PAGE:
Zimbabwean President Robert Mugabe launched his party’s election manifesto in Harare on Thursday, taking a swipe at his opponents and Britain, which he accused of plotting to effect regime change with help from non-governmental organizations.
Mr. Mugabe said he was confident of victory. "We certainly are going to win," he told a crowd of several thousand supporters. He said members of his ruling ZANU-PF party had gathered "to mark...the official start of our march to another victory."
Mr. Mugabe denounced his minister of education, Aeneas Chigwedere, for disarray in the nation’s schools, where most primary and secondary teachers are on strike.
He pledged to implement pending proposals to nationalize the country's mines as the cornerstone of his economic revival plan “We will now go for what comes after the farms, the minerals," he declared to applause from several thousand supporters.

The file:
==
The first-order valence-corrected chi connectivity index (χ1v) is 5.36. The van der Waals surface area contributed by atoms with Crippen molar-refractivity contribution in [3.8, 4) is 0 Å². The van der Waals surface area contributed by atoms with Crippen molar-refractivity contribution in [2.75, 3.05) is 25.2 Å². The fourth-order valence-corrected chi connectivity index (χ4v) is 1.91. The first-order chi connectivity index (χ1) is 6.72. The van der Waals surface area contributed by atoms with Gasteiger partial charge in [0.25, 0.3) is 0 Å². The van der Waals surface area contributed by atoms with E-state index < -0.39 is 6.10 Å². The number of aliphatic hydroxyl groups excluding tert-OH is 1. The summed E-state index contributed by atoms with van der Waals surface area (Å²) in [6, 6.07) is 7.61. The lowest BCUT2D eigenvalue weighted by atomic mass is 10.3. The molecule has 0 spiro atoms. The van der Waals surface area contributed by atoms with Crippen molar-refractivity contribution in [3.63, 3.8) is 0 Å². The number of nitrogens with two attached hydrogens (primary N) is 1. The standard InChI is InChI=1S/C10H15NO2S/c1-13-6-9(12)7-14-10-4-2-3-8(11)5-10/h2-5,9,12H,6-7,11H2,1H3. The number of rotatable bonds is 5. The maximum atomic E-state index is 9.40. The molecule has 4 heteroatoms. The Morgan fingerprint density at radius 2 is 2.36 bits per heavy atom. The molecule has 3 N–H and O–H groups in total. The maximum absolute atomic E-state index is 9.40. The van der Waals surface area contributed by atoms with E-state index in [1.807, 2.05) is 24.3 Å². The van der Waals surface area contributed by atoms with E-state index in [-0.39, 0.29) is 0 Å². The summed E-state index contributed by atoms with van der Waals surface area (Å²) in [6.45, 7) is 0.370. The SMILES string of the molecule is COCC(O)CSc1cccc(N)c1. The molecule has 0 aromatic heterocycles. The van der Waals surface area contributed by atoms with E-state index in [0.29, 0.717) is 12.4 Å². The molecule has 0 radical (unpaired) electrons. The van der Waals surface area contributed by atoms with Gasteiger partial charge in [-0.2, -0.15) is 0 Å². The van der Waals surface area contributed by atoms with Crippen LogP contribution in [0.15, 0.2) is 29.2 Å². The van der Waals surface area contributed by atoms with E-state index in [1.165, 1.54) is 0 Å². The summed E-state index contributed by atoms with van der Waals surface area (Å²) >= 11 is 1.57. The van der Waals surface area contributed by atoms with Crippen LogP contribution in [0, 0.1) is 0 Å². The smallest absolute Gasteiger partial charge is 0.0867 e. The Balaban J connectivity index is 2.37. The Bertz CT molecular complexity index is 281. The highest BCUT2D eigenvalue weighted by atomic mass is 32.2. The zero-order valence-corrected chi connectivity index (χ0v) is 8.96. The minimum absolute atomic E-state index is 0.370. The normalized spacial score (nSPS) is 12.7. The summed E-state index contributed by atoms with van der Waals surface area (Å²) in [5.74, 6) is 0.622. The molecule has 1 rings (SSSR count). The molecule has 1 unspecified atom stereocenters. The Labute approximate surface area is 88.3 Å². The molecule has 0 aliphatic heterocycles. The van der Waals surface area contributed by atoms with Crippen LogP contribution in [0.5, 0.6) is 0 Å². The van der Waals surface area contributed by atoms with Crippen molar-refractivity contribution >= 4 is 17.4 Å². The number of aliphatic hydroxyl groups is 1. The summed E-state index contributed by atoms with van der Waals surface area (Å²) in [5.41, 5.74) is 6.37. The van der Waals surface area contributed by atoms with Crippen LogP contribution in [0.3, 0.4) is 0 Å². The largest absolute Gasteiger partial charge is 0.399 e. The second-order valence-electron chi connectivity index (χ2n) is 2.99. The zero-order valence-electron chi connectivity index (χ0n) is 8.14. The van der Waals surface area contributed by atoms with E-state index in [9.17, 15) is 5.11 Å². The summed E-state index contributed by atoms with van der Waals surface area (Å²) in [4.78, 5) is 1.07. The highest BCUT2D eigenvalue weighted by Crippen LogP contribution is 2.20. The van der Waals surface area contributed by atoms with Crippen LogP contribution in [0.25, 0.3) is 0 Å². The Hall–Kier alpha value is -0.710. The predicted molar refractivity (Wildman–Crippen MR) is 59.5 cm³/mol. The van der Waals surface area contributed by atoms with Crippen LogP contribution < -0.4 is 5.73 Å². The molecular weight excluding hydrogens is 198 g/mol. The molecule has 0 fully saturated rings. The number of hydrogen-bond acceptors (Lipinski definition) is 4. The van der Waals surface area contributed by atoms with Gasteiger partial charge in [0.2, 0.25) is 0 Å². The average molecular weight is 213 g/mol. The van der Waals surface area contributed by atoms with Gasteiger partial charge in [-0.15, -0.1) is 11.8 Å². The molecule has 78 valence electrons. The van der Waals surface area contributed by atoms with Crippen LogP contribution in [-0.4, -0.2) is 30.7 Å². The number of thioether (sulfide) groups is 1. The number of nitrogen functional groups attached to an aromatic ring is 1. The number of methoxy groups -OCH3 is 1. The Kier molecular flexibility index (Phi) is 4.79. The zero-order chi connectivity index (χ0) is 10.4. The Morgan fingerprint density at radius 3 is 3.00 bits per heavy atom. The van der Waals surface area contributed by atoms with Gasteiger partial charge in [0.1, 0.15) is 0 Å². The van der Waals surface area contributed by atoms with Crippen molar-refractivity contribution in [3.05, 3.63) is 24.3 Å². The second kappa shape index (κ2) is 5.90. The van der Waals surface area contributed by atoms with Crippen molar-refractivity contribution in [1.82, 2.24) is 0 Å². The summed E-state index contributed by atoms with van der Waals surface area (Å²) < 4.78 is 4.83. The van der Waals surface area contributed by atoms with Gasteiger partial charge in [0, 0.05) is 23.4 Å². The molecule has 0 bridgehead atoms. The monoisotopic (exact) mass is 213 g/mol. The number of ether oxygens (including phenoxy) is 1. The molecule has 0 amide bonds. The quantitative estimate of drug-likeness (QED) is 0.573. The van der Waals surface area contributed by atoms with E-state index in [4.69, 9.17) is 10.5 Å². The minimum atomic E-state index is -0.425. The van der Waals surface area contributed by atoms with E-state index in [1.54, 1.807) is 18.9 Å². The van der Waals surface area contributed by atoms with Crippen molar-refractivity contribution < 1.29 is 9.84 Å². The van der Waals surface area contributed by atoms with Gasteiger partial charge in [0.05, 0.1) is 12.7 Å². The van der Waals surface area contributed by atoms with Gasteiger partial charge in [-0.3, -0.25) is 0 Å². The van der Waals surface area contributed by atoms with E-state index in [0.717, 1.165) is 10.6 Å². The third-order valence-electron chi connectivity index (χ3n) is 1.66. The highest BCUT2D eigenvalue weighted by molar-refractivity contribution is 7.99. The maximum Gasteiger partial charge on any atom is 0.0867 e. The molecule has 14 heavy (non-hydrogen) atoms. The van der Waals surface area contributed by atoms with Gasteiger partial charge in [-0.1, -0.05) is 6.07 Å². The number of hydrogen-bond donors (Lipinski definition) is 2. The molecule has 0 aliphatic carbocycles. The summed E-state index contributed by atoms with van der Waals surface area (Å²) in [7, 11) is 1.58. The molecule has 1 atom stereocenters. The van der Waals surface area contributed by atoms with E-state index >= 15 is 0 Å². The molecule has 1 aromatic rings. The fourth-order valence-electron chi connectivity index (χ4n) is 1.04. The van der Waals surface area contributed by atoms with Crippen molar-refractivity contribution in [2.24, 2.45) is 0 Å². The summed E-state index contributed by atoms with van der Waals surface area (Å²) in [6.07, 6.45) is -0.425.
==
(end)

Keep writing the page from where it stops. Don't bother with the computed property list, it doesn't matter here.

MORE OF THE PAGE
"Whose are the minerals? Do they belong to the adventurers who come, invest, use our people, pay poor wages and say the rest is mine? Why should we accept that?" Mr. Mugabe demanded, vowing to take a controlling stake in mining companies.
An estimated 4,000 supporters turned out for the event, many of them waving banners displaying slogans such as, “Long live comrade R.G. Mugabe.”
Harare correspondent Thomas Chiripasi told reporter Blessing Zulu that the ZANU-PF manifesto released on Thursday focused on reviving the moribund economy.
Elsewhere, a ruling party candidate for parliament in the Midlands capital of Gweru said Mr. Mugabe is “the future of Zimbabwe" because of the values he champions.
From Gweru, correspondent Taurai Shava reported.